If your teenager bangs through the front door one day and announces, "I want a tattoo," a response of calm restraint is much better than a shriek of horror.
Consider that statement a gift alongside the alternative: "Hi Mom. Guess what? I just got tattooed." A sleeve is lifted to reveal a coiled, red-eyed cobra.
Twenty years ago tattoos were seen by most of Western culture as the property of uninhibited sailors, motorcycle gangs, and rock stars.
Other cultures on other continents have embraced tattoos for centuries.
But today, tattoos are often considered close to mainstream in the United States and Britain as either a fashion statement or an expression of identity for many youths.
In a downtown Boston park, two of four teenage skateboarders say their parents have given permission for tattoos but only when they reach 17. "My Dad has a tattoo," says one boy, "but he says I'm too young now to make a decision. I don't know any of my friends that doesn't want one."
Celebrities too are on the tattoo bandwagon. Julia Roberts, JFK Jr., Melanie Griffith, and Sean Connery are reported to have tattoos. Cher had at least five and is reportedly having some, if not all, of them removed.
What often fails to penetrate much youthful exuberance is that a tattoo is permanent while styles come and go.
"Tattoos have become a fad," says Clinton Sanders, the author of "Customizing Your Body," and a sociology professor at the University of Connecticut in Storrs, Conn., "and like all fads, it grows on itself with lots of help from the media." Still, more-elaborate tattoos today are considered works of art by many observers.
Marisa Butler, a teenager from Vermont visiting a record store in Boston, designed her own tattoo, a daisy and a cross intertwined. "It's cool and small and on the lower part of my back," she says, lifting her shirt. "My parents wouldn't let me do it for a long time. They were repressing me, but finally they said OK."
Lax enforcement of laws
Although most states have laws against tattooing children under 18, or only with parental consent, enforcement is often lax or nonexistent. Most tattoo parlors are law-abiding and insured, but some ignore the laws knowing regulation is hit or miss.
Many inner-city tattoos are crude homemade versions, particularly among young gang members, who jab their gang marks or symbols with inked needles into their hands, faces, and arms.
Only four states - South Carolina, Massachusetts, Oklahoma, and Indiana - ban tattooing. Kentucky requires a licensed nurse to be in attendance at tattoo parlors.
But just as tattooing has increased on college campuses and in society, a less-publicized reaction is under way, that of tattoo removal through laser techniques.
And a big help for concerned parents is the availability of a new generation of fake or temporary tattoos that can be pressed on a child's arm and last from two days to a week.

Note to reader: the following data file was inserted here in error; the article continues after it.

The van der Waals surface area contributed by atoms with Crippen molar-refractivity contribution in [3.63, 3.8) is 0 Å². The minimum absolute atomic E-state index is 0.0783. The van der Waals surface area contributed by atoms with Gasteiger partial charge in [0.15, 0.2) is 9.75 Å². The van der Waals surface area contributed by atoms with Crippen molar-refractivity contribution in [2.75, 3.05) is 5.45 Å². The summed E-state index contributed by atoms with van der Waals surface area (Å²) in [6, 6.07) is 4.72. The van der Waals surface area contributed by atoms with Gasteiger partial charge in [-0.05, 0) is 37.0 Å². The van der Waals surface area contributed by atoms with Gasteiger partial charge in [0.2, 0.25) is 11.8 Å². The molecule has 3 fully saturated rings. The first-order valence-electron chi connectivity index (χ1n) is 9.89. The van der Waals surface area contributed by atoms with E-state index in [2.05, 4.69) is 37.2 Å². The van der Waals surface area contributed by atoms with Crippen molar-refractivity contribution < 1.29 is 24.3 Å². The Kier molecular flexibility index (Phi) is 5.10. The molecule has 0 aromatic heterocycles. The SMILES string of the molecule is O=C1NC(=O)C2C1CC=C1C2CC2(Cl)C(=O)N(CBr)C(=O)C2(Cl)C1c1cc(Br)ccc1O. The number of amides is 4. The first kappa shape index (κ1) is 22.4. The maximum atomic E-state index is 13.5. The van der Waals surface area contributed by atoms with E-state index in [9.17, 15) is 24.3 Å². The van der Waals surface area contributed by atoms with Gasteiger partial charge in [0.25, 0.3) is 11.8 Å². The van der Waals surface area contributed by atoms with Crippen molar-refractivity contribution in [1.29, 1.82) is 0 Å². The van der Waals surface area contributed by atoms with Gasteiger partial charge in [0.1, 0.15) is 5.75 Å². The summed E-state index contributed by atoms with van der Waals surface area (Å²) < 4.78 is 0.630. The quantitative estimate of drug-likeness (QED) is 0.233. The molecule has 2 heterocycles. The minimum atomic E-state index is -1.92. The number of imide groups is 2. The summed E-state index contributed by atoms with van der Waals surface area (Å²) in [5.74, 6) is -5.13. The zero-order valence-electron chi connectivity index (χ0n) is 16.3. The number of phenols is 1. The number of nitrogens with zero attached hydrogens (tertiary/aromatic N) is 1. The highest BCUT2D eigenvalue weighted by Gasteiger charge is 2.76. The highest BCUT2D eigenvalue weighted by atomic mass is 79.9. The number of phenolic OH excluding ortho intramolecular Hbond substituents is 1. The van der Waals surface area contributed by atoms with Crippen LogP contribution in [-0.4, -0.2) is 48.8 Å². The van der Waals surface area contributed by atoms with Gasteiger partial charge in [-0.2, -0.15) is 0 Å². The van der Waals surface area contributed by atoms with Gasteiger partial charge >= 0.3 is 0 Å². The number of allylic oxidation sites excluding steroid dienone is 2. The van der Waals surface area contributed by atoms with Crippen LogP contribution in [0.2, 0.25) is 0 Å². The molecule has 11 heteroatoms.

"If people are undecided about tattoos," says a spokeswoman for Don Ling's Removable Tattoos, distributed from Butterfield, Minn., "this is a good way to try one. I have a 14-year-old son, and he wore a temporary wrestling tattoo to school and all the other kids wanted one."
Anthony Thatcher, executive director of Cosmetic Laser Clinic in Burlington, Mass., says the average age for getting a tattoo is a little over 20. "So it ranges from youths in their late teens to young people in their early 20s who get tattoos," he says. "It's rare for people in their late 30s to be tattooed." More common are men and women in their 30s wanting to remove the name of an ex-boyfriend or girlfriend.
Costly laser removal
The people who come to Mr. Thatcher's clinic for tattoo removal fall into two groups. "We see upwardly mobile people who come from the working class," he says, "and a tattoo doesn't fit their lifestyle anymore. They don't want their grandchildren or their children to see it.
The second group does it for career reasons, or they are in the police or military and feel that having a tattoo diminishes their authority.
A Massachusetts professional man in his late 30s who recently had a tattoo removed, but wants to remain anonymous, says he acquired the tattoo on his arm nine years ago.
"After a while," he says, "I wouldn't wear short-sleeve shirts. Now I'm close to getting married, and so many people tend to judge the tattoo and not the person, so I had it removed."
Depending on the size of the tattoo, removal can cost from $500 to more than $3,000. A laser provides a highly amplified light pulse that breaks up the pigments in the skin, which are then reabsorbed in the body.
Those who have had tattoo removals say the laser feels like the snap of a rubber band.